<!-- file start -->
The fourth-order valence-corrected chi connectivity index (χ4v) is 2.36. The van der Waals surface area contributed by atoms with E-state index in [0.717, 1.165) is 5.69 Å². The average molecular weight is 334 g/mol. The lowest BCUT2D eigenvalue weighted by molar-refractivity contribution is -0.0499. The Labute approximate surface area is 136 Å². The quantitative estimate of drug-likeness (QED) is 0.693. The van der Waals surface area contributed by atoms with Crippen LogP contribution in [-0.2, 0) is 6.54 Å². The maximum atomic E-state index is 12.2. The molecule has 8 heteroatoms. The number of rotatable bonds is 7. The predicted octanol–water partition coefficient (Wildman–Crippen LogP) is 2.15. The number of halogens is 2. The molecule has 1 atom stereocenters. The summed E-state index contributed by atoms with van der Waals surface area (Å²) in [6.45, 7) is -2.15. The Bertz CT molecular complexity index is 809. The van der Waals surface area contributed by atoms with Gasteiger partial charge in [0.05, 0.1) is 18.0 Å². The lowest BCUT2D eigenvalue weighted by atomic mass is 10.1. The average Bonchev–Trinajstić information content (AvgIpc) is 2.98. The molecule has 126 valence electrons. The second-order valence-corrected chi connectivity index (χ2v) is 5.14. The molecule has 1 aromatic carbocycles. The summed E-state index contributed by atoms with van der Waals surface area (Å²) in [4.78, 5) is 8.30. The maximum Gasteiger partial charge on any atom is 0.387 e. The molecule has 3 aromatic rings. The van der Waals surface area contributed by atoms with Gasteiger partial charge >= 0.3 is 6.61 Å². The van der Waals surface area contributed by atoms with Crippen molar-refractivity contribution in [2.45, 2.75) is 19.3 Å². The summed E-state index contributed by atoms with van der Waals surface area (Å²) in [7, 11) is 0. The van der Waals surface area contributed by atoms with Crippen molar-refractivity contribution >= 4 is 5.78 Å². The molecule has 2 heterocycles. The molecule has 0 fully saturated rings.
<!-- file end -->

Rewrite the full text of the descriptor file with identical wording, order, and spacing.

The fourth-order valence-corrected chi connectivity index (χ4v) is 2.36. The van der Waals surface area contributed by atoms with E-state index in [0.717, 1.165) is 5.69 Å². The average molecular weight is 334 g/mol. The lowest BCUT2D eigenvalue weighted by molar-refractivity contribution is -0.0499. The Labute approximate surface area is 136 Å². The quantitative estimate of drug-likeness (QED) is 0.693. The van der Waals surface area contributed by atoms with Crippen LogP contribution in [-0.2, 0) is 6.54 Å². The maximum atomic E-state index is 12.2. The molecule has 8 heteroatoms. The number of rotatable bonds is 7. The predicted octanol–water partition coefficient (Wildman–Crippen LogP) is 2.15. The number of halogens is 2. The molecule has 1 atom stereocenters. The summed E-state index contributed by atoms with van der Waals surface area (Å²) in [6.45, 7) is -2.15. The Bertz CT molecular complexity index is 809. The van der Waals surface area contributed by atoms with Gasteiger partial charge in [0.05, 0.1) is 18.0 Å². The lowest BCUT2D eigenvalue weighted by atomic mass is 10.1. The average Bonchev–Trinajstić information content (AvgIpc) is 2.98. The molecule has 126 valence electrons. The second-order valence-corrected chi connectivity index (χ2v) is 5.14. The molecule has 1 aromatic carbocycles. The summed E-state index contributed by atoms with van der Waals surface area (Å²) in [4.78, 5) is 8.30. The maximum Gasteiger partial charge on any atom is 0.387 e. The molecule has 3 aromatic rings. The van der Waals surface area contributed by atoms with Gasteiger partial charge >= 0.3 is 6.61 Å². The van der Waals surface area contributed by atoms with Crippen molar-refractivity contribution in [2.45, 2.75) is 19.3 Å². The summed E-state index contributed by atoms with van der Waals surface area (Å²) in [7, 11) is 0. The van der Waals surface area contributed by atoms with Crippen molar-refractivity contribution >= 4 is 5.78 Å². The molecule has 2 heterocycles. The molecule has 0 fully saturated rings.